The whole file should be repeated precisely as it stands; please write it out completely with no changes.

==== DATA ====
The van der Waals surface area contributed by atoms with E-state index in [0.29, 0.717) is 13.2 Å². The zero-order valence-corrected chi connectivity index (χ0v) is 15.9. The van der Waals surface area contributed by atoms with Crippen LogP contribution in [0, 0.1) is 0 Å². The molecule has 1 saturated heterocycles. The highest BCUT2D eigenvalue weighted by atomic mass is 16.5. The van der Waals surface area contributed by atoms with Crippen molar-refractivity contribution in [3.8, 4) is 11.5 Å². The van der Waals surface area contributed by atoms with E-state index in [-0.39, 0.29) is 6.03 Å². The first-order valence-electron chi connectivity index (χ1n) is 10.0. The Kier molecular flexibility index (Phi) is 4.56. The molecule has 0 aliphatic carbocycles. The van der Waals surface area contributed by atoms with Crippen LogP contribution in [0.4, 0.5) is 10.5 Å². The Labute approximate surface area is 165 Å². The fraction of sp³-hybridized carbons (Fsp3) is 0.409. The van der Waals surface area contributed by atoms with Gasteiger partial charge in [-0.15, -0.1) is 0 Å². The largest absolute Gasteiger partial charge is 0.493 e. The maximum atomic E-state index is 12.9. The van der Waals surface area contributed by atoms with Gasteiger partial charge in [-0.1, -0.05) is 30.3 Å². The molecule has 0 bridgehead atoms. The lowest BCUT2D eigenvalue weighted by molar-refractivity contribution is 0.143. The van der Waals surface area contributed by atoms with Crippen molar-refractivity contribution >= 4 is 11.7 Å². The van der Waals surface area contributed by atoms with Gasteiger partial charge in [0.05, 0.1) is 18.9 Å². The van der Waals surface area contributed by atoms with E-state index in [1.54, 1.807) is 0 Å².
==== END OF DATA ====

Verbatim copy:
The van der Waals surface area contributed by atoms with E-state index in [0.29, 0.717) is 13.2 Å². The zero-order valence-corrected chi connectivity index (χ0v) is 15.9. The van der Waals surface area contributed by atoms with Crippen LogP contribution in [0, 0.1) is 0 Å². The molecule has 1 saturated heterocycles. The highest BCUT2D eigenvalue weighted by atomic mass is 16.5. The van der Waals surface area contributed by atoms with Crippen molar-refractivity contribution in [3.8, 4) is 11.5 Å². The van der Waals surface area contributed by atoms with E-state index in [-0.39, 0.29) is 6.03 Å². The first-order valence-electron chi connectivity index (χ1n) is 10.0. The Kier molecular flexibility index (Phi) is 4.56. The molecule has 0 aliphatic carbocycles. The van der Waals surface area contributed by atoms with Crippen LogP contribution in [0.4, 0.5) is 10.5 Å². The Labute approximate surface area is 165 Å². The fraction of sp³-hybridized carbons (Fsp3) is 0.409. The van der Waals surface area contributed by atoms with Gasteiger partial charge in [-0.15, -0.1) is 0 Å². The largest absolute Gasteiger partial charge is 0.493 e. The maximum atomic E-state index is 12.9. The van der Waals surface area contributed by atoms with Gasteiger partial charge in [-0.1, -0.05) is 30.3 Å². The molecule has 0 bridgehead atoms. The lowest BCUT2D eigenvalue weighted by molar-refractivity contribution is 0.143. The van der Waals surface area contributed by atoms with Crippen molar-refractivity contribution >= 4 is 11.7 Å². The van der Waals surface area contributed by atoms with Gasteiger partial charge in [0.05, 0.1) is 18.9 Å². The van der Waals surface area contributed by atoms with E-state index in [1.54, 1.807) is 0 Å².